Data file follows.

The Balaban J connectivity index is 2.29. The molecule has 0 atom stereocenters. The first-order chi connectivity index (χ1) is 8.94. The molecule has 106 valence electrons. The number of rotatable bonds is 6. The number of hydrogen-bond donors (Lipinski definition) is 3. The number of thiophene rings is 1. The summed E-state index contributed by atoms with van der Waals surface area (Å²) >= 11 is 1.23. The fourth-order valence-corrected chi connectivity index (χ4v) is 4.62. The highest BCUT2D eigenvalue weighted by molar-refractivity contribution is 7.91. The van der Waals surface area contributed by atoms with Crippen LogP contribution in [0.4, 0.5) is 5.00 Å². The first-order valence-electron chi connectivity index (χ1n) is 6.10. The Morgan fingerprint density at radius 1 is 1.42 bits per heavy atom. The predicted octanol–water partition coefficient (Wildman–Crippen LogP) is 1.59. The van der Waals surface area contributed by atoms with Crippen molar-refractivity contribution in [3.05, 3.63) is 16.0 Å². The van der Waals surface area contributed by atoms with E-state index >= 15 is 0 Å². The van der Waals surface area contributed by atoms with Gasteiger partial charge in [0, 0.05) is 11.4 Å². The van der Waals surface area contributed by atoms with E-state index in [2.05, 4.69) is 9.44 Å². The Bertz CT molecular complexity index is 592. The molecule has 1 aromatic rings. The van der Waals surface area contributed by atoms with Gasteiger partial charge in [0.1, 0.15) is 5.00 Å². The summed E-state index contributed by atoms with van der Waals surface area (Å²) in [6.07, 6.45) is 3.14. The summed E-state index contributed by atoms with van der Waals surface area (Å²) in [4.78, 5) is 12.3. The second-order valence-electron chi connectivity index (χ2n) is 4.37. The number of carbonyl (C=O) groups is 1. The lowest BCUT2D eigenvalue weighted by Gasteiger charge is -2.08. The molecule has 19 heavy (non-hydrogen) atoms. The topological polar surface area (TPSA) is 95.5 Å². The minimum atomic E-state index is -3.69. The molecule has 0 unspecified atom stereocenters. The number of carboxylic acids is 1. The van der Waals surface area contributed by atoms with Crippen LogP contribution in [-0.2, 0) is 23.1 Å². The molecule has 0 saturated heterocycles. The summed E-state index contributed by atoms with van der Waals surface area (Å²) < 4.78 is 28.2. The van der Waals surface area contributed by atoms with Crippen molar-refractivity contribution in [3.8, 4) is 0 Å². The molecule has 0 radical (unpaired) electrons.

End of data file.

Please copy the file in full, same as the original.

The Balaban J connectivity index is 2.29. The molecule has 0 atom stereocenters. The first-order chi connectivity index (χ1) is 8.94. The molecule has 106 valence electrons. The number of rotatable bonds is 6. The number of hydrogen-bond donors (Lipinski definition) is 3. The number of thiophene rings is 1. The summed E-state index contributed by atoms with van der Waals surface area (Å²) >= 11 is 1.23. The fourth-order valence-corrected chi connectivity index (χ4v) is 4.62. The highest BCUT2D eigenvalue weighted by molar-refractivity contribution is 7.91. The van der Waals surface area contributed by atoms with Crippen LogP contribution in [0.4, 0.5) is 5.00 Å². The first-order valence-electron chi connectivity index (χ1n) is 6.10. The Morgan fingerprint density at radius 1 is 1.42 bits per heavy atom. The predicted octanol–water partition coefficient (Wildman–Crippen LogP) is 1.59. The van der Waals surface area contributed by atoms with Crippen molar-refractivity contribution in [3.05, 3.63) is 16.0 Å². The van der Waals surface area contributed by atoms with E-state index >= 15 is 0 Å². The van der Waals surface area contributed by atoms with Gasteiger partial charge in [0, 0.05) is 11.4 Å². The van der Waals surface area contributed by atoms with E-state index in [2.05, 4.69) is 9.44 Å². The Bertz CT molecular complexity index is 592. The molecule has 1 aromatic rings. The van der Waals surface area contributed by atoms with Gasteiger partial charge in [0.1, 0.15) is 5.00 Å². The summed E-state index contributed by atoms with van der Waals surface area (Å²) in [6.07, 6.45) is 3.14. The summed E-state index contributed by atoms with van der Waals surface area (Å²) in [4.78, 5) is 12.3. The second-order valence-electron chi connectivity index (χ2n) is 4.37. The number of carbonyl (C=O) groups is 1. The lowest BCUT2D eigenvalue weighted by Gasteiger charge is -2.08. The molecule has 19 heavy (non-hydrogen) atoms. The topological polar surface area (TPSA) is 95.5 Å². The minimum atomic E-state index is -3.69. The molecule has 0 unspecified atom stereocenters. The number of carboxylic acids is 1. The van der Waals surface area contributed by atoms with Crippen LogP contribution in [-0.2, 0) is 23.1 Å². The molecule has 0 saturated heterocycles. The summed E-state index contributed by atoms with van der Waals surface area (Å²) < 4.78 is 28.2. The van der Waals surface area contributed by atoms with Crippen molar-refractivity contribution in [3.8, 4) is 0 Å². The molecule has 0 radical (unpaired) electrons.